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How to Treat Head Pressing in Cats

3 min read

You should be prepared to provide a comprehensive history of your cat’s health, including when the symptoms began and what incidents may have preceded the condition. Be sure to inform your vet of any other symptoms that accompany the head pressing. Common symptoms include abnormal vocalization, compulsive pacing and circling, changes in learned (trained) behavior, seizures, damaged reflexes, disorientation, and visual impairment. These symptoms may lead to physical problems such as sores on the feet from compulsive pacing, or injuries to the face or head from pressing the head against a surface for an extended period of time.


Once your veterinarian has performed the appropriate tests and analyzed your cat’s symptoms, he or she will make a diagnosis. Some of the common problems that could be causing the head pressing are:

  • prosencephalon disease (characterized by damage to the forebrain and thalamus (the part of the diencephalons that is responsible for the transmission of sensory impulses)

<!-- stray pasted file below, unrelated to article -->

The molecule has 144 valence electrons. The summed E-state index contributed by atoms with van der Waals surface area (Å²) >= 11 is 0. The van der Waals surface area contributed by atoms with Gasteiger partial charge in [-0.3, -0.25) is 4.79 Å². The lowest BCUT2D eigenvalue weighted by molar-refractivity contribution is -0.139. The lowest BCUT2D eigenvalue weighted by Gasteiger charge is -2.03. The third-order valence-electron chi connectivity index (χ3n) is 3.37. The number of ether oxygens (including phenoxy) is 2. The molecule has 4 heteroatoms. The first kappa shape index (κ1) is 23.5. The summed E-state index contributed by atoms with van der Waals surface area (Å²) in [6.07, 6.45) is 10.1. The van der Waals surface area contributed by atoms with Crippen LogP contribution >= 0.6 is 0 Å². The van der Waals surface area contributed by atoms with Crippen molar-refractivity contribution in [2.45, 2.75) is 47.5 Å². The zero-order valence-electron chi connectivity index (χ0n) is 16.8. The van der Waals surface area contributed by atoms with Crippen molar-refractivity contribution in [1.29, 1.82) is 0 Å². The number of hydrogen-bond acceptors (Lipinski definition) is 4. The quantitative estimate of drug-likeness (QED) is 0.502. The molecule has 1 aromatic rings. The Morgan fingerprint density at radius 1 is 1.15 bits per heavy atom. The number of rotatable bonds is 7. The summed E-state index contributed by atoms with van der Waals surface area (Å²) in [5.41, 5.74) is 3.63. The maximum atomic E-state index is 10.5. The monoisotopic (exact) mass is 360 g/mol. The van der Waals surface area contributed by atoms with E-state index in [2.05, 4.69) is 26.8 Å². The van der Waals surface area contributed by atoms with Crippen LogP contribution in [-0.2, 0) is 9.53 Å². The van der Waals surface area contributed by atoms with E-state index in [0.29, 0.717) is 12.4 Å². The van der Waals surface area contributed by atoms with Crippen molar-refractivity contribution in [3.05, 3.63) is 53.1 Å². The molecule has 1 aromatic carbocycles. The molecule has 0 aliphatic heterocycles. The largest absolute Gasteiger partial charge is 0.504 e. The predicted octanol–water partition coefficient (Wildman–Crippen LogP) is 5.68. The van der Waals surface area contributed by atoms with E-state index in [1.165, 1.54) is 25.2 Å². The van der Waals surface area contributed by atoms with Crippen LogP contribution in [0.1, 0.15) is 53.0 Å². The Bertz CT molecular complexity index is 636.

• toxic poisoning
  • metabolic or glandular conditions
  • a primary or secondary tumor (one located in the brain or elsewhere in the body)
  • an infection of the nervous system (such as rabies or a fungal infection)
  • acute head trauma (such as from a car accident)


 What to Expect At Home


The next steps for treatment and care are dependent upon your veterinarian’s ultimate diagnosis of the underlying cause of the head pressing. Each disease or ailment will require a different method of treatment. In most cases, your veterinarian will recommend follow-up neurological examinations to monitor the progress of the condition.


Questions to Ask Your Vet


With neurological conditions, symptoms that seem unrelated may be linked to one another. Be sure to ask your vet about any and all unusual behaviors or symptoms your cat exhibits, as they might play a critical role in making the diagnosis.


Possible Complications to Watch For


Talk to your veterinarian if you have any concerns about your cat’s condition or symptoms.



Image:  / Shutterstock



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